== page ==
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PARAÍSO

Subsignal

Neo-Prog


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Second Life Syndrome
COLLABORATOR
Post/Math Rock Team
5 stars Sometimes, an album simply blows me away from the very first listen. However, I find that the ones that require several listens to appreciate tend to be the best. The latter is the case for Subsignal's third album, "Paraiso". I'm a big fan of their first two releases, and I even thought their last one, "Touchstones", was a masterwork. However, I was somewhat concerned with this release, as the band lost an integral member of its sound, the drummer Roel van Helden. In stepped Danilo Batdorf to take his place, and I was not familiar with his work at all.

I say I was concerned because Roel's drumming was always a perfect median between technical and appropriate, and his performance always seemed to drive the melody to greater places. I'm happy to say, then, that Danilo's performance is just as good, if not better. However, I think this album represents a greater balance for Subsignal overall.

With "Paraiso", Subsignal has tweaked their sound to perfection. The glorious vocals of Arno Menses are far less layered, and thus come across as pure, raw, and more emotive. The drums are not over-loud this time, as they join the chorus of great bass, strong riffing guitars, atmospheric use of keys, and a stuttering grooviness that is really catchy. The band has also made use of strong piano pieces to drive many of their songs. Lastly, the album is a bit softer overall, which is welcome as I felt a few songs on "Touchstones" were too loud for their purpose.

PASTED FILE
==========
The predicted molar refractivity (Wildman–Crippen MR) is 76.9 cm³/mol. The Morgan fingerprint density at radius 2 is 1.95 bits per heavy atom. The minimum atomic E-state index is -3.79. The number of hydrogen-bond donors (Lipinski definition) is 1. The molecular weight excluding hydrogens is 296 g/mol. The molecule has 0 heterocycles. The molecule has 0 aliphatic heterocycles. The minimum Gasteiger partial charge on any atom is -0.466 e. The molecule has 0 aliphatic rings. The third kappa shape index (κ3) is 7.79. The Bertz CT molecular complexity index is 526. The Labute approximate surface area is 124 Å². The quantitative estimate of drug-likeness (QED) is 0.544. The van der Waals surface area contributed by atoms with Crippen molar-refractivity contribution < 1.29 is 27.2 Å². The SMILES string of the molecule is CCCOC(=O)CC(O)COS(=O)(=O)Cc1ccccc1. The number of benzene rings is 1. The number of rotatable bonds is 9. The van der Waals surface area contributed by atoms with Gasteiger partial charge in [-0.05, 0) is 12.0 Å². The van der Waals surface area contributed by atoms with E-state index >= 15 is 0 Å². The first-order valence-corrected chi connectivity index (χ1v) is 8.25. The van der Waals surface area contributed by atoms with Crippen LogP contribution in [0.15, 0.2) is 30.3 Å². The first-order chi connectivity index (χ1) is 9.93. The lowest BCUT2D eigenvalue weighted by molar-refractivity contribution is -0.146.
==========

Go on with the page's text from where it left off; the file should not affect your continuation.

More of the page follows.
Indeed, this album full of ridiculously creative track titles is also full of ballads to a degree. The thing about Subsignal is that each track is full of different styles. So, technically, every song is a ballad, but every track is also a rocker, too. Heck, "A New Reliance" even includes a salsa interlude! There isn't a weak track on this album, especially when you give this album time to grow. "Paraiso", "A Heartbeat Away", "A Long Time Since the Earth Crashed", "A Giant Leap of Faith", and "The Colossus the Bestrode the World" are all favorites, but all the other tracks are strong, too. It's just one of those albums that seems to be inspired from beginning to end.

Overall, then, I think this is Subsignal's best album. I feel their maturity is showing, as they focus more on complex melodies than on heavy riffs. I feel that they have come into their own with the harmonies, as Arno doesn't hog them all to himself now, and every part of the song complements the whole. I feel that they have finally captured the essence of what they set out to do after Sieges Even, and they have the synth solos, the magnificent climaxes, and the excellent composition to prove it.

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Send comments to Second Life Syndrome (BETA) | Report this review (#1057934)
Posted Thursday, October 10, 2013 | Review Permalink
4 stars Subsignal do not stray from their modestly comercially successful formula of heavy melodic adult rock, with alternating uplifting/mysterious and lighter/heavier motifs. In fact, there is an effort to make it even more popular this time around. There are even more huge emotional choruses (although the tattooed and ear holed singer looks on the official photo scary as hell :), classical guitars, keyboard embellishments, pretentious/poetic titles and those phylosophically sounding songs. And less metal, although guitar, when electric, is in full mode, washing over the listener. There is some branching out, towards more familiar neo prog, radio- friendly male-female duet, some interesting bridges and bouncy 80s style verses, but in general Subsignal does not offer anything we haven't heard from them before. 3 stars for the style, and 4 stars for the execution and melodic ear.

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Send comments to Progrussia (BETA) | Report this review (#1060055)
Posted Monday, October 14, 2013 | Review Permalink

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